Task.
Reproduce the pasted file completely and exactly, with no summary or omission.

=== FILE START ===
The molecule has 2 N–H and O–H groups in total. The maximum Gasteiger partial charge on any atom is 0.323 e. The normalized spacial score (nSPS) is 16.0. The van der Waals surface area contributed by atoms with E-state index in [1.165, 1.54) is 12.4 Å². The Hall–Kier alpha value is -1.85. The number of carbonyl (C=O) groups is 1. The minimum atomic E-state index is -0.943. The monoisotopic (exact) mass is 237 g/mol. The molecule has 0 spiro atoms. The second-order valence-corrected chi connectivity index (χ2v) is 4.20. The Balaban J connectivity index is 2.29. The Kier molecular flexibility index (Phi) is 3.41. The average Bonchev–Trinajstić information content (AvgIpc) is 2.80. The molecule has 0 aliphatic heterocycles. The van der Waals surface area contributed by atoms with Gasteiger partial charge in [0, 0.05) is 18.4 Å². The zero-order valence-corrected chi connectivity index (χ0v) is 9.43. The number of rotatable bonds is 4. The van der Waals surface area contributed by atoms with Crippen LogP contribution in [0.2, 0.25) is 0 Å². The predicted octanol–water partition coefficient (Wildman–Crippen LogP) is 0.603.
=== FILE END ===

The molecule has 2 N–H and O–H groups in total. The maximum Gasteiger partial charge on any atom is 0.323 e. The normalized spacial score (nSPS) is 16.0. The van der Waals surface area contributed by atoms with E-state index in [1.165, 1.54) is 12.4 Å². The Hall–Kier alpha value is -1.85. The number of carbonyl (C=O) groups is 1. The minimum atomic E-state index is -0.943. The monoisotopic (exact) mass is 237 g/mol. The molecule has 0 spiro atoms. The second-order valence-corrected chi connectivity index (χ2v) is 4.20. The Balaban J connectivity index is 2.29. The Kier molecular flexibility index (Phi) is 3.41. The average Bonchev–Trinajstić information content (AvgIpc) is 2.80. The molecule has 0 aliphatic heterocycles. The van der Waals surface area contributed by atoms with Gasteiger partial charge in [0, 0.05) is 18.4 Å². The zero-order valence-corrected chi connectivity index (χ0v) is 9.43. The number of rotatable bonds is 4. The van der Waals surface area contributed by atoms with Crippen LogP contribution in [0.2, 0.25) is 0 Å². The predicted octanol–water partition coefficient (Wildman–Crippen LogP) is 0.603.